Today’s “Murphy’s Law” column (no relation) “Save The 70 Percent Solution” offers some lessons learned from combat for startups in considering how to craft and introduce and MVP into demanding markets.
July 23, 2013: When wars end there is a search for lessons. One of the most important lessons from Iraq and Afghanistan is that the same lessons tend to be relearned in war after war. Perhaps the most important lesson learned this time around was that a lot (usually most) wisdom and innovations begins at the bottom, not at the top. In Iraq and Afghanistan the military, especially the army, was quick to take advice from the troops actually doing the fighting. That was recognized even before Iraq and led to the RFI (Rapid Fielding Initiative). Established in 2002, RFI recognized that the American army did not always have the best weapons and equipment available and that the troops and low-level commanders had a better idea of what was needed than the senior generals and politicians. RFI was intended to do something about that and do it quickly.
Instead of always trying to “go to the top” it’s often better to look for an individual knowledge worker or first level manager who has a problem you can address.
During the next nine years the army approved the purchase of 409 items immediately, which is what RFI was all about. Last year the army began deciding which of these RFI items to make standard equipment (about a quarter of them) and which to discard (the rest, although many were obsolete and improved replacements were being sought). The marines went through this process and found that 63 percent of their RFI items were worth keeping, and only 17 percent were to be discarded. The rest are still being watched or being further developed.
These rates of failure are probably much better than the regular procurement process, especially when you factor in that the long acquisition times of ten to fifteen years leave older technology in the field longer.
Engineers often point out that they can deliver much more quickly if they are allowed to use the old “70 percent solution” rule. This bit of engineering wisdom is based on the fact that some capabilities of a weapon or other item are not essential but take an inordinate amount of effort to create. Thus a “good enough” item can be produced very quickly, if you are willing to sacrifice 30 percent of the capabilities you thought you needed (but probably don’t). Despite official opposition, the 70 percent solution has become all the rage over the last decade because the troops have found that this is frequently good enough and a real lifesaver in combat.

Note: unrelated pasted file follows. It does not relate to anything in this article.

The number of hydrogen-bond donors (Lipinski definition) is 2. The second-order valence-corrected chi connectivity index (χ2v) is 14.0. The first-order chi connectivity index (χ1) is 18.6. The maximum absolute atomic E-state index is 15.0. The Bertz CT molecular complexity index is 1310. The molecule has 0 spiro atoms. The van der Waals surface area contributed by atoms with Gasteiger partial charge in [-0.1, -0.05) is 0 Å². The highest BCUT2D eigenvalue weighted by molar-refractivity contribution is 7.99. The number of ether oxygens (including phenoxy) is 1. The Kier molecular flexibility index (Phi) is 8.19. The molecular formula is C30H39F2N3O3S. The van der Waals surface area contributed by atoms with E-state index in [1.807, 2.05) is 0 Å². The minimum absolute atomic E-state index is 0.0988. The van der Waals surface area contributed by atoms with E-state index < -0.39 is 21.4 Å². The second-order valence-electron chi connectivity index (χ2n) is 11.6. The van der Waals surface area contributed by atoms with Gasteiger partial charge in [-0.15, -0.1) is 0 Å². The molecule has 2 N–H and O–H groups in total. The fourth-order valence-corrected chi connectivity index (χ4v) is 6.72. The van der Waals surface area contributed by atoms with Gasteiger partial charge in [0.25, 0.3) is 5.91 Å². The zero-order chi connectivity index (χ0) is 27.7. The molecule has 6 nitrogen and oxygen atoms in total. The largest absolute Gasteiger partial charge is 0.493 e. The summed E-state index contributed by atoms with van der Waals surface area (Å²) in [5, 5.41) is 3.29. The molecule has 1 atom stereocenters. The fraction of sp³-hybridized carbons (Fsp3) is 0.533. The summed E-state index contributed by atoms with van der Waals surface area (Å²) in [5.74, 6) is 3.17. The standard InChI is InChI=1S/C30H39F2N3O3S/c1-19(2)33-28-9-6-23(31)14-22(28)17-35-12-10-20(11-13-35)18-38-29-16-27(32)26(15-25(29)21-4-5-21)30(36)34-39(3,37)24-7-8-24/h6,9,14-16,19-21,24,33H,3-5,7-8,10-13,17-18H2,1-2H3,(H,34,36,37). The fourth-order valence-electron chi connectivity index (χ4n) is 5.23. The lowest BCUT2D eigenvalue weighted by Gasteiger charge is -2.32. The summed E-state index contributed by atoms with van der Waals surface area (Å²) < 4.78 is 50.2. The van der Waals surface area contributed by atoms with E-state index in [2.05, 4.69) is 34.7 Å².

Even a 20% solution can address the core problem(s) that cause 80% of the pain.
You could see RFI coming. There were three existing trends pushing it. First, there was a lot more new technology coming on the market that troops could use. Some of it came from the companies that created equipment for the hiking and camping market (boots, rucksacks, all manner of outdoor clothing). Other stuff came from hunting and police suppliers (new gun sights and other accessories). There was a flood of new electronic gear, like lighter and more reliable GPS receivers and computer gear, plus new kinds of flashlights and, eventually, smart phones.
I think what’s called the “Consumerization of IT” is driven by the civilian version of these three trends. Consumer applications were easier to adopt and use than traditional IT solutions, especially for personal and small group productivity, and evolved more rapidly.
The second trend was that the troops were all on the Internet and, like never before, were in touch with each other via military related message boards, listservs, Facebook pages, and chat rooms. Troops have always been coming up with new ideas about how to use civilian gear for military purposes. But before the Internet each soldier’s discovery spread slowly. Now, information about new discoveries gets spread army-wide, and world-wide, within hours.
I think there is where the commercial sector has been less well served by trade press and startup blogs that tend to recycle funding and product announcements and do less to report real user experiences.
Finally, there was SOCOM (Special Operations Command), which had long possessed its own RFI-like powers and budget to go with it. SOCOM could buy neat new weapons, as well as equipment. SOCOM could also afford to buy expensive stuff (the first night vision gear and satellite phones). SOCOM personnel were on the Internet as well. By 2001, thousands of soldiers were speculating, via the Internet, how much more effective they could be if they had SOCOM’s freedom to quickly get new stuff that allowed them to do their job better.
I remember attending a talk on this at a Churchill Club event in the early 2000’s and someone at our table mentioned that you had to be very careful making promises to SOCOM because they would field immediately and ask you to support your claims. I think this is something that startups can lose sight off: early adopters are willing to invest time in a new technology because they can see long term but are normally looking for immediately application and a small payback. Y0ur offering has to provide a small amount of value quickly so that it can spread internally to provide more value.
Key take-aways for your first viable product:
- Sell low not high.
- Focus on the 20% of the problem that’s causing 80% of the pain.
- Be wary of long feature requirement lists unless most of these are available in the status quo: an MVP normally needs one or two differentiating features but may need other features (“the ante”) just to be viewed as a viable product compared to alternatives.
- Be candid about shortcomings and problems – let early adopters self-qualify.
- Provide immediate value or some value as quickly as possible.
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